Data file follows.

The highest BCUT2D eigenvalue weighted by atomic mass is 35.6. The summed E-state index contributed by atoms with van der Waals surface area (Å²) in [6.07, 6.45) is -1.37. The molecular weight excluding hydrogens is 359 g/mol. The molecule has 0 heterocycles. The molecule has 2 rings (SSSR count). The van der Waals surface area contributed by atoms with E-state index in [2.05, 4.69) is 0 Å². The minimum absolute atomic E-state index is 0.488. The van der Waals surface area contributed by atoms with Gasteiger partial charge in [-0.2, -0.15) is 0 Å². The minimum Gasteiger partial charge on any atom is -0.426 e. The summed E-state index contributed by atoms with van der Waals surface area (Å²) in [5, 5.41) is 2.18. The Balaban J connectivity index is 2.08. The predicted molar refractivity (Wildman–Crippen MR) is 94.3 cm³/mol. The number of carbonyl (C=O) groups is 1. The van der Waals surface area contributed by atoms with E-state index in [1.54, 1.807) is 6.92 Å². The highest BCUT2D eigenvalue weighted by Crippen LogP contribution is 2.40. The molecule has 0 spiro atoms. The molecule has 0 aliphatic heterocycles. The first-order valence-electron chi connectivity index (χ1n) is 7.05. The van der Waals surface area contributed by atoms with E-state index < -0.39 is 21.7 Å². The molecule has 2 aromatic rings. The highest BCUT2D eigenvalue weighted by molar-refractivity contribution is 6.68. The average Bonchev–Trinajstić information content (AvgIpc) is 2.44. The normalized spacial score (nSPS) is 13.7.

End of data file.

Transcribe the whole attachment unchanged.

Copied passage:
The highest BCUT2D eigenvalue weighted by atomic mass is 35.6. The summed E-state index contributed by atoms with van der Waals surface area (Å²) in [6.07, 6.45) is -1.37. The molecular weight excluding hydrogens is 359 g/mol. The molecule has 0 heterocycles. The molecule has 2 rings (SSSR count). The van der Waals surface area contributed by atoms with E-state index in [2.05, 4.69) is 0 Å². The minimum absolute atomic E-state index is 0.488. The van der Waals surface area contributed by atoms with Gasteiger partial charge in [-0.2, -0.15) is 0 Å². The minimum Gasteiger partial charge on any atom is -0.426 e. The summed E-state index contributed by atoms with van der Waals surface area (Å²) in [5, 5.41) is 2.18. The Balaban J connectivity index is 2.08. The predicted molar refractivity (Wildman–Crippen MR) is 94.3 cm³/mol. The number of carbonyl (C=O) groups is 1. The van der Waals surface area contributed by atoms with E-state index in [1.54, 1.807) is 6.92 Å². The highest BCUT2D eigenvalue weighted by Crippen LogP contribution is 2.40. The molecule has 0 spiro atoms. The molecule has 0 aliphatic heterocycles. The first-order valence-electron chi connectivity index (χ1n) is 7.05. The van der Waals surface area contributed by atoms with E-state index < -0.39 is 21.7 Å². The molecule has 2 aromatic rings. The highest BCUT2D eigenvalue weighted by molar-refractivity contribution is 6.68. The average Bonchev–Trinajstić information content (AvgIpc) is 2.44. The normalized spacial score (nSPS) is 13.7.